Administration at the subprefecture level included a secretariat consisting of the various administrative services and divisions in the subprefecture. Assisting the subprefect was the Subprefectural Council, which replaced the council of notables, an artifact of the colonial era. This council was composed of the subprefect, the heads of public services represented in the subprefecture, local party officials, and twelve to sixteen private citizens, all residing in the subprefecture and known for their active participation in affairs pertaining to politics, commerce, and social change. The councils met twice yearly in open sessions under the direction of the subprefect. The council's responsibilities were solely consultative. At the first meeting of the year, the subprefect was obligated to present to the council the budget and accounts of the past year. By law the council had to be consulted on expenditures allocated to the subprefecture by the government or collected in the form of market, parking, or other fees. The council also submitted a program of public works or other public projects of local interest to be financed with the allocated funds.
The council had no decision-making authority and no direct political role. However, its opinions carried some weight. The citizen-members represented wealth and influence that often transcended the physical boundaries of the subprefecture. These citizens often understood the needs and customs of the local community better than the subprefect, who in most instances was not from the region.
Modern and traditional governance merged at the level of village and canton. Using criteria based on traditions, villages selected their own leaders, who were subsequently proposed to and formally invested by the prefect. The ceremony granted formal legitimacy to the village leader while at the same time confirming his status as subordinate to the subprefect. In the formal bureaucratic sector, village chiefs served simply as conduits between the subprefect and the villagers. Informally, village chiefs filled a multitude of roles, many of which paralleled the obligations and responsibilities of the modern bureaucratic administration. Under the colonial regime, groups of villages linked by common ethnicity and encompassing a relatively large area were designated a canton; this designation continued into the modern period. Canton chiefs, whose authority was also rooted in tradition, were selected according to traditional norms and formally appointed by the minister of interior. Because their responsibilities in the formal sector were never resolved, the canton chiefs remained largely symbolic figures.
By the 1980s, thirty-seven cities had been designated autonomous communities (communes en plein exercice), a legal status that dates from 1884 and applied originally to the Senegalese cities of Saint Louis and Dakar. Governing structures in autonomous communities included a municipal council and a mayor. A council would be composed of eleven to thirty-seven members, depending on the population of the city. All were elected by universal suffrage and, until 1980, as part of a slate. In the 1985 elections, council members ran independently. The legal status of the municipal councils was ambiguous. According to law, they enjoyed broad powers which were to be exercised independently of the granting authority in Abidjan. For example, the enabling legislation of 1955 instructed the councils, through their deliberative processes, to "direct the affairs of the community," which included voting on budgets. In fact, most of the decisions taken by councils first had to be approved by the minister of interior, who could veto them. Moreover, the Council of Ministers could dissolve an excessively independent municipal council by a simple decree. Consequently, the council members routinely accepted guidelines proposed by authorities in Abidjan.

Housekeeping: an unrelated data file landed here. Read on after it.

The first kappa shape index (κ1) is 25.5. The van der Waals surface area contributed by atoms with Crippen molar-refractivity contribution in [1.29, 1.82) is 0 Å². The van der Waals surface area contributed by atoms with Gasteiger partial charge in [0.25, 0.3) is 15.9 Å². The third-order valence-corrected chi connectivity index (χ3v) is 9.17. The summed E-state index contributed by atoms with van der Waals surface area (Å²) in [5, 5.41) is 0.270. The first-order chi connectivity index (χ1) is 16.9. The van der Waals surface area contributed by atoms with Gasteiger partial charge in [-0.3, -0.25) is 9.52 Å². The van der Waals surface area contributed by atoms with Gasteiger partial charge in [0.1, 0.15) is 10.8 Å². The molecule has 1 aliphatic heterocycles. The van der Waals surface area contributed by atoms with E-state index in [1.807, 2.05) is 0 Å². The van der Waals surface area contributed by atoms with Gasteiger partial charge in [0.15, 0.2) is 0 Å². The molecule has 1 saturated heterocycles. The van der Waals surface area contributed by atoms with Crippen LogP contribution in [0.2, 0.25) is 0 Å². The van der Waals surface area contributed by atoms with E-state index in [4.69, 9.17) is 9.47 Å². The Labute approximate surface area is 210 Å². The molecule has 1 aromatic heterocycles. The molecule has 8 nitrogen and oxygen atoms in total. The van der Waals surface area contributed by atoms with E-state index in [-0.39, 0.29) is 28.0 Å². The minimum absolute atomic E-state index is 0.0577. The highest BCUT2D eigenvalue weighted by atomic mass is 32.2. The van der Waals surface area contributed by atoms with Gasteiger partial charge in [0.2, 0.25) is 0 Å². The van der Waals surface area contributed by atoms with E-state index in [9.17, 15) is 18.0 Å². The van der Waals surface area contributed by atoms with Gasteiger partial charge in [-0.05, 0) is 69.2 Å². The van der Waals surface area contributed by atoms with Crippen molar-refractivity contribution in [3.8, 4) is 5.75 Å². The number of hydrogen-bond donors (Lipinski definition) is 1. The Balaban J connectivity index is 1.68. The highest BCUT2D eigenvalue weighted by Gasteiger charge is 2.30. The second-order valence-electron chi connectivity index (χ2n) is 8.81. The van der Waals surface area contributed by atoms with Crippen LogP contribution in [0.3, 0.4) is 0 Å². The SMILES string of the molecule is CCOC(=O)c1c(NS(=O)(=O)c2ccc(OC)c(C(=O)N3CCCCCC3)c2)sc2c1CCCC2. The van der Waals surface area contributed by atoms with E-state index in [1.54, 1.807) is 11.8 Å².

The councils also elected mayors, whose functions were identical to those of subprefects. Like the municipal councils, mayors routinely submitted to the authority of the minister of interior.
In practice, municipal administration was not an outgrowth of a preexisting social and political institution. The label "autonomous communities" was, instead, the creation of a state bureaucracy that was not inclined toward sharing power. Consequently, from 1956 until the late 1970s, councils shrank in size and importance as council members died. For example, the Abidjan council, which at one point consisted of thirty-seven members, had only seventeen in 1974. As the central government loosened its grip on politics prior to the 1985 elections, potential candidates saw the position of municipal council member as a first step toward higher political office, and interest in the institution grew. In the 1985 election, more than 840 candidates ran for 235 places on municipal councils.
Data as of November 1988